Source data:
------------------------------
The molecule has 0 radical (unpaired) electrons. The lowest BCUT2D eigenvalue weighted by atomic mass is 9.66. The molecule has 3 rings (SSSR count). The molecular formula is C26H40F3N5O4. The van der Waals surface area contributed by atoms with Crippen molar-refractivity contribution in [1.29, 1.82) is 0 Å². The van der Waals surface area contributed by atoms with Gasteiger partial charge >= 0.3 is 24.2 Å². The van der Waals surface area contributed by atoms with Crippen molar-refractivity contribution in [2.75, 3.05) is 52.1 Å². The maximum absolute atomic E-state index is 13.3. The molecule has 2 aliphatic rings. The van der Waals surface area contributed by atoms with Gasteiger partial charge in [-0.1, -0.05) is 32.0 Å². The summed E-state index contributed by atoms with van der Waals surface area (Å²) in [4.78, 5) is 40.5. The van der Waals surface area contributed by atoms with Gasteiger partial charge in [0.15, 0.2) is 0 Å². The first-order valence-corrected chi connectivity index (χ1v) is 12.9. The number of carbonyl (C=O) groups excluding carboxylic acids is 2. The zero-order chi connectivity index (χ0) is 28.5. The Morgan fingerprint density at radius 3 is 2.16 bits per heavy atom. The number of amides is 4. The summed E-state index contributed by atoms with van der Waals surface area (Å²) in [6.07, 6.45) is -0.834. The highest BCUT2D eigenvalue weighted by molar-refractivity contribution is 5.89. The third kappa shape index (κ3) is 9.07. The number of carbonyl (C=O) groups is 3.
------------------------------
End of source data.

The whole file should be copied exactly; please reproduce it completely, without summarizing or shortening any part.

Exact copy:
The molecule has 0 radical (unpaired) electrons. The lowest BCUT2D eigenvalue weighted by atomic mass is 9.66. The molecule has 3 rings (SSSR count). The molecular formula is C26H40F3N5O4. The van der Waals surface area contributed by atoms with Crippen molar-refractivity contribution in [1.29, 1.82) is 0 Å². The van der Waals surface area contributed by atoms with Gasteiger partial charge >= 0.3 is 24.2 Å². The van der Waals surface area contributed by atoms with Crippen molar-refractivity contribution in [2.75, 3.05) is 52.1 Å². The maximum absolute atomic E-state index is 13.3. The molecule has 2 aliphatic rings. The van der Waals surface area contributed by atoms with Gasteiger partial charge in [-0.1, -0.05) is 32.0 Å². The summed E-state index contributed by atoms with van der Waals surface area (Å²) in [4.78, 5) is 40.5. The van der Waals surface area contributed by atoms with Gasteiger partial charge in [0.15, 0.2) is 0 Å². The first-order valence-corrected chi connectivity index (χ1v) is 12.9. The number of carbonyl (C=O) groups excluding carboxylic acids is 2. The zero-order chi connectivity index (χ0) is 28.5. The Morgan fingerprint density at radius 3 is 2.16 bits per heavy atom. The number of amides is 4. The summed E-state index contributed by atoms with van der Waals surface area (Å²) in [6.07, 6.45) is -0.834. The highest BCUT2D eigenvalue weighted by molar-refractivity contribution is 5.89. The third kappa shape index (κ3) is 9.07. The number of carbonyl (C=O) groups is 3.